B. Ingrid Olson’s double-ended arrow at Simone Subal Gallery, New York
by Lucas Blalock
Olson’s exhibition title brings to mind a conversation I had recently about the way mirrors work and why it is that they flip us right to left but not top to bottom. The answer is that they don’t flip us right to left at all, at least not in the way a lens does, but instead pull the world in front of them inside-out, using their own plane as the axis. An arrow provides a useful visual example of this. An arrow pointing at a mirror of course points the other way in its reflection, and it in its exploration of these related correspondences that Olson’s presentation is most exciting.
The show begins with an architectural intervention, a kind of corridor that keeps you from surveying the room until you’re already inside. This conceit is part and parcel of Olson’s greater oeuvre and works well to establish a relationship between the framing device and the body, a problem worked and re-worked throughout the pieces on view. This corridor pushes you from the gallery’s door towards a small sculptural work hanging on the wall, one of several in the show, which either hang like tiny paintings or are arranged on shelf-like pedestals, and resemble cast bodies both industrial and human. While these works are elegant, they don’t invite the complexity of relationships laid bare by the photographic pieces with which they share the space.
The works in this second category are less properly photographs than they are fashioned of photographic elements. Yet Olson is unafraid to use the qualities of photographic space: perspective, focus (or a lack thereof), a sense of light, and the truncations of framing all work towards the realisation of these pieces. In the fountain containing itself, virtual fold (2014), the artist’s legs are pictured in two nearly opposite perspectives, with one inlaid in the centre of the other. The effect is something like a faceted mirror, but more pressingly, it is a description of a body, the artist’s own, personal in its treatment and yet groundless. This is not ‘the groundlessness of the image’ attributed to the digital age – pictures and their elements free-floating in loose, temporary associations – but instead, something more vertiginous in which one still feels the draw of gravity.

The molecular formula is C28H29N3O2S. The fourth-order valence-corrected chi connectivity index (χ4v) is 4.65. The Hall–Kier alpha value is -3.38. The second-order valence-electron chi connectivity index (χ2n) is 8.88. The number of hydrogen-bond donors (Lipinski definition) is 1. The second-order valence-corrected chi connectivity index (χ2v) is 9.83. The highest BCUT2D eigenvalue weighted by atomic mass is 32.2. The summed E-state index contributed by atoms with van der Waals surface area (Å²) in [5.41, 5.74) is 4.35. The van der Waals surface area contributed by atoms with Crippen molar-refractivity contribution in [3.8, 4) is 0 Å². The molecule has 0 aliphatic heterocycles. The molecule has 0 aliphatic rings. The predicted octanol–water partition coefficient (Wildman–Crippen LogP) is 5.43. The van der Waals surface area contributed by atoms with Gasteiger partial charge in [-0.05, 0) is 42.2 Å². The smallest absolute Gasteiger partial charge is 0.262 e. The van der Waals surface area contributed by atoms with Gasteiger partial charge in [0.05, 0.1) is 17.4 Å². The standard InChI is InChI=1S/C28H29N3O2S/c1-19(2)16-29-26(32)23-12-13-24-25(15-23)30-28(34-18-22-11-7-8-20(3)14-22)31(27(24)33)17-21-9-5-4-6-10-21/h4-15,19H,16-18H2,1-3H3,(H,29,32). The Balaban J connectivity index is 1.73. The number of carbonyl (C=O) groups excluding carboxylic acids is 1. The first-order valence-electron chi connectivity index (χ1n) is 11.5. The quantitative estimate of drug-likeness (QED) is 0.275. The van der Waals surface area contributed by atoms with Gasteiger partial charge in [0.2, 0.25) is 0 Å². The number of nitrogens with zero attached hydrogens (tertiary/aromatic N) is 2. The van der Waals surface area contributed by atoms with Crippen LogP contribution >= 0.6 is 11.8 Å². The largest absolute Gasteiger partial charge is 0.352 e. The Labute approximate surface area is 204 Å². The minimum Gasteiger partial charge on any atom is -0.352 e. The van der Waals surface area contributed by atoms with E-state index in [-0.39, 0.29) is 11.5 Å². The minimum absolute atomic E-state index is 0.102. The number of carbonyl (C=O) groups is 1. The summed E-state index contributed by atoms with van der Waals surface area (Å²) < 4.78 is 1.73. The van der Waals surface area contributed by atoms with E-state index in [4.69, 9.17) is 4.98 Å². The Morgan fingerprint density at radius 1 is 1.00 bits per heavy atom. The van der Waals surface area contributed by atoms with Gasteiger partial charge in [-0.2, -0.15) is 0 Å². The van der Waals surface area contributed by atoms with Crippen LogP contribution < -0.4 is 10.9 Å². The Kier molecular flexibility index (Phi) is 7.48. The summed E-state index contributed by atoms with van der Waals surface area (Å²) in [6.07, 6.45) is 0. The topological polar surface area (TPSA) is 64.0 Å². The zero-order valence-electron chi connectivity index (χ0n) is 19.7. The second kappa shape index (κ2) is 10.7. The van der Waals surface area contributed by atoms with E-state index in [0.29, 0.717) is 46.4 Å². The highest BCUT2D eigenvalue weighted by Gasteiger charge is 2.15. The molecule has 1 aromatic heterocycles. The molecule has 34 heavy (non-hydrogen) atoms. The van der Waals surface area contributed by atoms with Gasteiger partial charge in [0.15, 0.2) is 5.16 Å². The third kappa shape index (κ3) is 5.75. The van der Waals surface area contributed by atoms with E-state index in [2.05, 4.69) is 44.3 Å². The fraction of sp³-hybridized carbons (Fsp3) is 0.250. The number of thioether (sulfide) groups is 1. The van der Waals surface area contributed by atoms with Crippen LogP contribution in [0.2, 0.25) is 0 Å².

Olsen accomplishes this effect with a great deal of deliberateness and precision, though her material choices and subjects combine in an aesthetic that can feel at times overly familiar. Feminist performance of the 1970s and photographic work like that of Brigit Jurgenssen come to mind, as do Jurgenssen’s contemporaries such as Michael Snow and Dan Graham.
But this said, Olson’s endeavors also feel quite timely, particularly in the way they engage the body through a medium that has been literally disembodied by its digital turn. Refreshingly, she is approaching this not only through the production of the object – though that is at work here as well – but through a wry pictorial intelligence. Seen in this light, one could say that her pictures are addressed to the nervous system, where the image of our time is more purely cognition: in front of the body as opposed to already behind one’s eyes. In these works, the powerful proposition of our bodies attempting to mirror Olsen’s invoke a truly imaginative space and a structural complexity. This locates the viewer in relation to the artist, the body and the picture.